Born: 12th April 1916, Ipswich.
Died: 11th June 1941; age: 45; killed as a result of a torpedo in the engine room where he was on duty.
Residence: 620, Foxhall Road, Ipswich.
Occupation: Insurance Clerk.
On the 12th June 1939, Philip became an Acting Sub Lieutenant for the R.N.V.R. on board H.M.S. ‘St. Vincent’ – Air Branch Officers’ training establishment, Forton Barracks, Gosport.
Rank: Able Seaman.
Regiment: Merchant Navy, S.S.’Havtor’ (Norwegian).
Father: William Frederick Cairnes, born July, 1892, Athlone, Ireland. An Agricultural Engineer’s Progress & Sales Clerk.
Mother: Daisy Cairnes (nee Pay), born 1894, Ipswich – died June 1939, at East Suffolk Hospital, of 620, Foxhall Road, Ipswich.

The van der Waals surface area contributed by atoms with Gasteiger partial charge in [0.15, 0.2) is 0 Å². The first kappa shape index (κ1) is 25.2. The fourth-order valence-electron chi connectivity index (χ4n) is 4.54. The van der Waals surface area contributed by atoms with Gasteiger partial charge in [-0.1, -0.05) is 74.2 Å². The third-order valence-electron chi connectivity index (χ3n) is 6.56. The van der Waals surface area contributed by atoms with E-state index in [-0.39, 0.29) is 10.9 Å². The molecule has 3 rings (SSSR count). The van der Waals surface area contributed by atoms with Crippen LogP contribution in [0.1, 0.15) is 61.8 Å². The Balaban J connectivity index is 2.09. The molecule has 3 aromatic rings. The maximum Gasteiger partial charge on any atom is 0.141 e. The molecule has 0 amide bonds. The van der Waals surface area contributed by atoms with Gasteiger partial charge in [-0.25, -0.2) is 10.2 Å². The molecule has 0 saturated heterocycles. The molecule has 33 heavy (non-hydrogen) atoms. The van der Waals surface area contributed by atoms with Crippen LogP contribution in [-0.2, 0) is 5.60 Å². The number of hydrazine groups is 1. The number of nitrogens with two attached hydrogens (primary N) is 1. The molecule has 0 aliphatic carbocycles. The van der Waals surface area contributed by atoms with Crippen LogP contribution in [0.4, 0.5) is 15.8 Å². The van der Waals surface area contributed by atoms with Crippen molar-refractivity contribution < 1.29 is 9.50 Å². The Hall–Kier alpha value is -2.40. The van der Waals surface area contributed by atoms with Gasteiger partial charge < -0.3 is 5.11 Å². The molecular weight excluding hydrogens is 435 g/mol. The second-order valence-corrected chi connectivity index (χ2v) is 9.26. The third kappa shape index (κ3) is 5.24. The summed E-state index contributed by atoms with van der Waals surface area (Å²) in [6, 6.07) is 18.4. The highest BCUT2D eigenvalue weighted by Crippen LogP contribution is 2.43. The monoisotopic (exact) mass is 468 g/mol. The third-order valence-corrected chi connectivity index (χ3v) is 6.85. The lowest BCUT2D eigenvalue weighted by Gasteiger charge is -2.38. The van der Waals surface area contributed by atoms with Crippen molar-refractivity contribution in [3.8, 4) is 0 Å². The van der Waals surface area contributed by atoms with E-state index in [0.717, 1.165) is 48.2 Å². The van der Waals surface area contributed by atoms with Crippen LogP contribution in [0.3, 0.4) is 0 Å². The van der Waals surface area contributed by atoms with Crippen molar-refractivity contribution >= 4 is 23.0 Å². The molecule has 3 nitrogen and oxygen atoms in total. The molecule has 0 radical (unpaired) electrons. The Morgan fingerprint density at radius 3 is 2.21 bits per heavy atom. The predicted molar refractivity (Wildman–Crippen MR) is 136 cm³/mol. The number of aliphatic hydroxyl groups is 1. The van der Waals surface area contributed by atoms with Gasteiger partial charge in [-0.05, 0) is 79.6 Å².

Probate to William Frederick Cairnes, a Commercial Clerk.
11th June 1941
S.S. ‘Havtor’ was a steam merchant ship, built in 1930, by Porsgrund Mek Verksted, Porsgrunn, Norway, she was delivered in April 1930 to her owner P. Meyer, Oslo. On the afternoon of the 11th June S.S. ‘Havtor’ with a crew of 20, departed from the Port of Reykjavik, Iceland, unaccompanied, with a cargo of Ballast on route to Pictou, Nova Scotia. At 20:51hrs she was struck by a torpedo from U-79 (Wolfgang Kaufmann) in the engine room, port side. Those present on the bridge had seen the torpedo 20 seconds before it hit. S.S. ‘Havtor’ did not sink, giving Master Kjell Bugge enough time to throw overboard secret papers, and order the lifeboats launched. The 2nd Mate/Radio Operator sent out an S.O.S.
As the 14 survivors set off back to Iceland in a starboard lifeboat they could hear 50-60 shells being fired. At 23:05hrs S.S. ‘Havtor’ finally went down.
Able Seaman Philip Cairnes was on duty in the engine room and was believed killed there when the torpedo struck.